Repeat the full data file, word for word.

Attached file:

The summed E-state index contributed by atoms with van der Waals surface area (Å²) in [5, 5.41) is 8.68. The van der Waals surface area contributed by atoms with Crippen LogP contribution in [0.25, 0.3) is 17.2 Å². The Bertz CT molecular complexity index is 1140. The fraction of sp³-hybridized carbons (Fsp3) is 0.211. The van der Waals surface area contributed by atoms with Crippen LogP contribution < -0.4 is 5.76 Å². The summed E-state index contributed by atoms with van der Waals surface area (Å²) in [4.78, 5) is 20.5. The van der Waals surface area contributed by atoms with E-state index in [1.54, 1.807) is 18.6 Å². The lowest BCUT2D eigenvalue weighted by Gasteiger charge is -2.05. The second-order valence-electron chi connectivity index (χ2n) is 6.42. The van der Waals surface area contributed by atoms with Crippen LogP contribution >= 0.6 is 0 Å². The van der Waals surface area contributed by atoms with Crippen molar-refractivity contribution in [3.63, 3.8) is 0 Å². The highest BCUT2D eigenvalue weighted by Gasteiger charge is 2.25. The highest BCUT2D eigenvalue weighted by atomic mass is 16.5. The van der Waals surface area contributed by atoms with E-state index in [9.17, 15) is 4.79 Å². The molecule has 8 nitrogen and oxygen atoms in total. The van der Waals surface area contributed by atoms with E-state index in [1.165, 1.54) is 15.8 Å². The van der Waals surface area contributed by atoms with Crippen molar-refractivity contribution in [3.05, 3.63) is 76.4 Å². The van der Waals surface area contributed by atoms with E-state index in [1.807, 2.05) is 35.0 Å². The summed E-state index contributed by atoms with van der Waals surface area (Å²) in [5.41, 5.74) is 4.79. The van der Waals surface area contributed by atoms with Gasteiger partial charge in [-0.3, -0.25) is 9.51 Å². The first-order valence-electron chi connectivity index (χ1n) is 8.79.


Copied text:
The summed E-state index contributed by atoms with van der Waals surface area (Å²) in [5, 5.41) is 8.68. The van der Waals surface area contributed by atoms with Crippen LogP contribution in [0.25, 0.3) is 17.2 Å². The Bertz CT molecular complexity index is 1140. The fraction of sp³-hybridized carbons (Fsp3) is 0.211. The van der Waals surface area contributed by atoms with Crippen LogP contribution < -0.4 is 5.76 Å². The summed E-state index contributed by atoms with van der Waals surface area (Å²) in [4.78, 5) is 20.5. The van der Waals surface area contributed by atoms with E-state index in [1.54, 1.807) is 18.6 Å². The lowest BCUT2D eigenvalue weighted by Gasteiger charge is -2.05. The second-order valence-electron chi connectivity index (χ2n) is 6.42. The van der Waals surface area contributed by atoms with Crippen LogP contribution >= 0.6 is 0 Å². The van der Waals surface area contributed by atoms with Crippen molar-refractivity contribution in [3.63, 3.8) is 0 Å². The highest BCUT2D eigenvalue weighted by Gasteiger charge is 2.25. The highest BCUT2D eigenvalue weighted by atomic mass is 16.5. The van der Waals surface area contributed by atoms with E-state index in [9.17, 15) is 4.79 Å². The molecule has 8 nitrogen and oxygen atoms in total. The van der Waals surface area contributed by atoms with E-state index in [1.165, 1.54) is 15.8 Å². The van der Waals surface area contributed by atoms with Crippen molar-refractivity contribution in [3.05, 3.63) is 76.4 Å². The van der Waals surface area contributed by atoms with E-state index in [1.807, 2.05) is 35.0 Å². The summed E-state index contributed by atoms with van der Waals surface area (Å²) in [5.41, 5.74) is 4.79. The van der Waals surface area contributed by atoms with Gasteiger partial charge in [-0.3, -0.25) is 9.51 Å². The first-order valence-electron chi connectivity index (χ1n) is 8.79.